Streaming out of the sun at a million miles an hour, the solar wind—a blistering plasma of electrons, protons, and ions flowing through space—is a decades-old enigma. Scientists know it once stripped Mars of its atmosphere, and some think it put ice on the moon. Today, it causes the glimmering Northern Lights displays and messes with satellite communication systems. But researchers haven’t been able to nail down how the solar wind gets made, heats up to millions of degrees, or accelerates to fill the entire solar system.
Now, a team of researchers think they’ve figured it out: The solar wind, they say, is driven by jetlets—tiny, intermittent explosions at the base of the sun’s upper atmosphere, or corona. The theory, which was just published in The Astrophysical Journalemerged from data taken by NASA’s Parker Solar Probea car-sized satellite that has repeatedly flown by the sun since 2018. It measures properties of the solar wind and traces the flow of heat and energy in the outermost part of the sun’s atmosphere that begins about 1,300 miles above its surface. The team’s idea is strengthened by data from other satellites and ground-based telescopes showing that jetlets could be ubiquitous and powerful enough to account for the mass and energy of the solar wind. Uncovering its origins will help scientists better understand how stars work, and predict how the gusty flow of plasma affects life on Earth.
Higher resolution data is needed to prove this hypothesis, but the evidence so far is tantalizing. “We sensed from early on that we were onto something big,” says Nour Raouafi, an astrophysicist at Johns Hopkins University’s Applied Physics Laboratory who led the study. “We were thinking that we might be solving the 60-year-old puzzle of the solar wind. And I believe we are.”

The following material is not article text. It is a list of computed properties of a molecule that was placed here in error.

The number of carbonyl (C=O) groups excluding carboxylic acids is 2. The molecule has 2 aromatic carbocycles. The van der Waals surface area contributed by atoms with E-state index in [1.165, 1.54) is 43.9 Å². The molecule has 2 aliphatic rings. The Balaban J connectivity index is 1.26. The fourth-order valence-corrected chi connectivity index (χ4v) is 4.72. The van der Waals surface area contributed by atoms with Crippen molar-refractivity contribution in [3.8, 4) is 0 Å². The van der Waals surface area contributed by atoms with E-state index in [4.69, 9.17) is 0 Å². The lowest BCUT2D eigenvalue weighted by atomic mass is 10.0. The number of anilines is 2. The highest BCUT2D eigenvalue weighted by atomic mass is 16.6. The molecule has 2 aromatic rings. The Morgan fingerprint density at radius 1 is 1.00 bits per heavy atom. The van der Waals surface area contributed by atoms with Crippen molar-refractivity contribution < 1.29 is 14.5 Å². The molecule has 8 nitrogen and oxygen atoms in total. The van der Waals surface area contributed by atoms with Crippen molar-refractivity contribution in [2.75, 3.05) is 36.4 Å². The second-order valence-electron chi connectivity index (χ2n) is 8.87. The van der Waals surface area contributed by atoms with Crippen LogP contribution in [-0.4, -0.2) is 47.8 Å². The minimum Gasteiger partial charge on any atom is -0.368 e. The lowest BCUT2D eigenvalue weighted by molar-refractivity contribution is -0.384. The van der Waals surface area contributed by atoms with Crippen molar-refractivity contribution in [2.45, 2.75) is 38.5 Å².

The existence of solar wind, first proposed by the late Eugene Parker—namesake of the Parker Solar Probe—was confirmed by NASA in the early 1960s. Since then, scientists have been perplexed by how that plasma can move as far and as fast as it does. The sun’s corona is hot—millions of degrees on any temperature scale—but not hot enough to push the solar wind to those speeds.
Jetlets, on the other hand, weren’t discovered until 2014, in a study led by Raouafi showing that these mini explosions drive coronal plumes, bright funnels of magnetized plasma near the solar poles. Looking closely at the base of the plumes, he found that jetlets arise when the sun’s churning surface forces two regions of repelling magnetic polarity together until they snap. But after that paper, Raouafi moved on to other projects. “And we basically left it there,” he says.
Then in 2019, while Raouafi was working as a project scientist on the Parker Solar Probe, the craft saw something weird. As it skimmed the top of the corona, it observed that, quite often, the direction of the magnetic field it was flying through would flip. Then it would flip back. Raouafi assembled a team to hunt down a source of these intermittent “switchbacks” lower in the atmosphere. His mind immediately went to jetlets. If they could be found elsewhere in the corona, and not just in its plumes, he reasoned, they might be numerous enough to generate enough material and power to be the solar wind itself.